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4.6 out of 5 stars
4.6 out of 5 stars
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on 24 March 2010
Larger and more ornate version of the Fat Cookbook, no difference in information contained within the two.
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on 17 October 2008
I had been waiting for this book to arrive for some time. When the package arrived, I was stunned by the size. On the outside, it is good looking, but not over the top. As I gingerly opened the book, marvelling at the weight and feel of the book, I felt I was being smacked in the face with flavours and sensations. I ate at the Fat Duck earlier this year and recognisable creations and happy memories stared out at me.
The true value of this book is in the feelings and the enthusiasm that it generates. You need to look to the detail and start with manageable steps. I made the pistachio scrambled egg today. I don't have a 600 pound heatable blender, but inventiveness is a key part of cookery and the feeling of achievement at pulling off a simple part of a dish is an important stepping stone towards achieving something memorable.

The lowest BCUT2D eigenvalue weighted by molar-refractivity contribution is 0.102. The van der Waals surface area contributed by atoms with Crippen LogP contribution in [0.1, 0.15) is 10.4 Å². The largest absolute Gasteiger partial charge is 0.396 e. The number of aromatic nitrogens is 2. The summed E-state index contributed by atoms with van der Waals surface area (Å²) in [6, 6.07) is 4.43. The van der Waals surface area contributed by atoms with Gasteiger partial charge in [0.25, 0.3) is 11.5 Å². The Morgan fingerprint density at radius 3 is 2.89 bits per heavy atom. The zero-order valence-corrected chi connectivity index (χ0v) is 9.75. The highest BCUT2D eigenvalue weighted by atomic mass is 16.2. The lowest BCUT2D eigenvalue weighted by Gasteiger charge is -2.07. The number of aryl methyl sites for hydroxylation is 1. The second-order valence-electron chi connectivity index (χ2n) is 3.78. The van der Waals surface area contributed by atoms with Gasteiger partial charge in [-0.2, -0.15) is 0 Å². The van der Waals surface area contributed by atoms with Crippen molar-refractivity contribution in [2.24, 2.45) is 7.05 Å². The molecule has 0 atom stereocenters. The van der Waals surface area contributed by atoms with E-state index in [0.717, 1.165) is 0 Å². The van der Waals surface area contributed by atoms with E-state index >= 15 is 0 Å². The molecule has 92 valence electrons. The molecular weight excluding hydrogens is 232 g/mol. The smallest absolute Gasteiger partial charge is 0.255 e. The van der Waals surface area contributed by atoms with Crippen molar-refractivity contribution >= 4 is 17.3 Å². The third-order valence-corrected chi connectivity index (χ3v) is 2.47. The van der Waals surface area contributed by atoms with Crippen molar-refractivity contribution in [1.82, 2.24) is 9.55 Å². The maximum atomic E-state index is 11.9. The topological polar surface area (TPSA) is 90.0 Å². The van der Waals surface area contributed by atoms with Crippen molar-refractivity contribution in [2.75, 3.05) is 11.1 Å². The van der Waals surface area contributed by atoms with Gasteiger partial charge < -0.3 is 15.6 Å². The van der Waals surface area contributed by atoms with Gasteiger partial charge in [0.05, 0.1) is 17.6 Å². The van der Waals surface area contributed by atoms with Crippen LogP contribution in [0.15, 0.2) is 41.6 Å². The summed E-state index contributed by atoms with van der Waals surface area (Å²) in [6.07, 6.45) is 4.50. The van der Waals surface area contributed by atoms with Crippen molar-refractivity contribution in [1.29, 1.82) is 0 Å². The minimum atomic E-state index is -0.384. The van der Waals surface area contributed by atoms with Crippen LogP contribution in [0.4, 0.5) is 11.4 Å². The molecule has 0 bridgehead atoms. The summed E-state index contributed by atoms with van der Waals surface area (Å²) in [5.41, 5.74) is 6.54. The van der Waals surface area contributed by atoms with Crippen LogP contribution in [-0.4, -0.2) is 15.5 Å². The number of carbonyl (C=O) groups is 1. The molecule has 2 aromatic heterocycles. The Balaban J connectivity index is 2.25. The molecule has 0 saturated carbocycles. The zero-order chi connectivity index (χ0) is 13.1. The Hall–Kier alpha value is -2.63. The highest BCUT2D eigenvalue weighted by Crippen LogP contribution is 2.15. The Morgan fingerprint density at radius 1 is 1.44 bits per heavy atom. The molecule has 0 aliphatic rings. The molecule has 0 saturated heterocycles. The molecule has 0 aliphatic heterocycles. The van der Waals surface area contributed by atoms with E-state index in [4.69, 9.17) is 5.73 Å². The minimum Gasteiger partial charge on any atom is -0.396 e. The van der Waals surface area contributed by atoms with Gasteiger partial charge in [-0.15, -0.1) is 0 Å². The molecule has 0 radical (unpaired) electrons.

Most importantly, every time I look in the book I feel excited and motivated to experiment and push my own limits. So what will you do with this book? If Heston Blumenthal knocked on your door a year from now, do you want him to see it in pristine condition, sitting on the coffee table, or propped up in the kitchen, slightly the worse for wear but obviously loved and used? For me, I choose the latter.
Yes, these recipes require planning, a touch of compromise and some research. But you also feel you achieve something. Now, what shall I try next?
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This is simply the most beautiful cookbook on the market.
It is a truely huge volume and comes in a case. As you would expect from Heston in a cook who shows no compromise the book is of an equally high quality. The books hard cover is beautifully finished and embossed in silver with the Fat Duck Restaurant motifs. The pages are the thickest paper bordering on card and embossed with silver. Mutiple bookmarks add to the extravagant feel of this tomb. There are beautiful abstract drawings throughout the book which at times make it feel more like a work of art than a cookbook and perhaps that is the point. There is of course alot of detail about Hestons life and inspiration not just recipes in this book.